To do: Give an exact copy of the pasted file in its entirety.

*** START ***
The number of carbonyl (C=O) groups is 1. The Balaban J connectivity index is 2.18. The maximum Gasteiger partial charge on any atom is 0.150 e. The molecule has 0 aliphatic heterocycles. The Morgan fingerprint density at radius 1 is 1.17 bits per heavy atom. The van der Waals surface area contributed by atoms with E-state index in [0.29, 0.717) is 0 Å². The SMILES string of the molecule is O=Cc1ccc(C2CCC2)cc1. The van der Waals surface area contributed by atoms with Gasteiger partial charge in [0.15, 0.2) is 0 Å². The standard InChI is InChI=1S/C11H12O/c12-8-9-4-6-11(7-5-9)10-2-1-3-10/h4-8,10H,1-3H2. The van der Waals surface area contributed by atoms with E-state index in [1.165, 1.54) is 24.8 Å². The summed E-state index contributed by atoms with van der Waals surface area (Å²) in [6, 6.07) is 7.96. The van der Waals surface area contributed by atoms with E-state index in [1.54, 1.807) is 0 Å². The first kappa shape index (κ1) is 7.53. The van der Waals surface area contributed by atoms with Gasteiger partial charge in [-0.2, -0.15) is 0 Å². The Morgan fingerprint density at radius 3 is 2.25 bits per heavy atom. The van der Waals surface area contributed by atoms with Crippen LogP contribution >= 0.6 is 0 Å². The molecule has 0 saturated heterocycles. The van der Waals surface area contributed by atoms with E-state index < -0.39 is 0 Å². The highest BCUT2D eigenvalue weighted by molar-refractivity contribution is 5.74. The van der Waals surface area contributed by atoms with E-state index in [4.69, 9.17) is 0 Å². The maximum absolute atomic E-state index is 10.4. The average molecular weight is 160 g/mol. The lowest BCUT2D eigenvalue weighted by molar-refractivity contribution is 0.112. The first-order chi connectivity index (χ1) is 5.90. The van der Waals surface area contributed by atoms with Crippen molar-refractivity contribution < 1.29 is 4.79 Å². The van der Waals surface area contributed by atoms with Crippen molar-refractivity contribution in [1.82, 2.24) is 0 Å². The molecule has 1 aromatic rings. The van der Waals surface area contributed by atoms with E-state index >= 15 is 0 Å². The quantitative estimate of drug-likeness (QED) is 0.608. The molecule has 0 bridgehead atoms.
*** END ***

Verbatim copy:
The number of carbonyl (C=O) groups is 1. The Balaban J connectivity index is 2.18. The maximum Gasteiger partial charge on any atom is 0.150 e. The molecule has 0 aliphatic heterocycles. The Morgan fingerprint density at radius 1 is 1.17 bits per heavy atom. The van der Waals surface area contributed by atoms with E-state index in [0.29, 0.717) is 0 Å². The SMILES string of the molecule is O=Cc1ccc(C2CCC2)cc1. The van der Waals surface area contributed by atoms with Gasteiger partial charge in [0.15, 0.2) is 0 Å². The standard InChI is InChI=1S/C11H12O/c12-8-9-4-6-11(7-5-9)10-2-1-3-10/h4-8,10H,1-3H2. The van der Waals surface area contributed by atoms with E-state index in [1.165, 1.54) is 24.8 Å². The summed E-state index contributed by atoms with van der Waals surface area (Å²) in [6, 6.07) is 7.96. The van der Waals surface area contributed by atoms with E-state index in [1.54, 1.807) is 0 Å². The first kappa shape index (κ1) is 7.53. The van der Waals surface area contributed by atoms with Gasteiger partial charge in [-0.2, -0.15) is 0 Å². The Morgan fingerprint density at radius 3 is 2.25 bits per heavy atom. The van der Waals surface area contributed by atoms with Crippen LogP contribution >= 0.6 is 0 Å². The molecule has 0 saturated heterocycles. The van der Waals surface area contributed by atoms with E-state index < -0.39 is 0 Å². The highest BCUT2D eigenvalue weighted by molar-refractivity contribution is 5.74. The van der Waals surface area contributed by atoms with E-state index in [4.69, 9.17) is 0 Å². The maximum absolute atomic E-state index is 10.4. The average molecular weight is 160 g/mol. The lowest BCUT2D eigenvalue weighted by molar-refractivity contribution is 0.112. The first-order chi connectivity index (χ1) is 5.90. The van der Waals surface area contributed by atoms with Crippen molar-refractivity contribution < 1.29 is 4.79 Å². The van der Waals surface area contributed by atoms with Crippen molar-refractivity contribution in [1.82, 2.24) is 0 Å². The molecule has 1 aromatic rings. The van der Waals surface area contributed by atoms with E-state index >= 15 is 0 Å². The quantitative estimate of drug-likeness (QED) is 0.608. The molecule has 0 bridgehead atoms.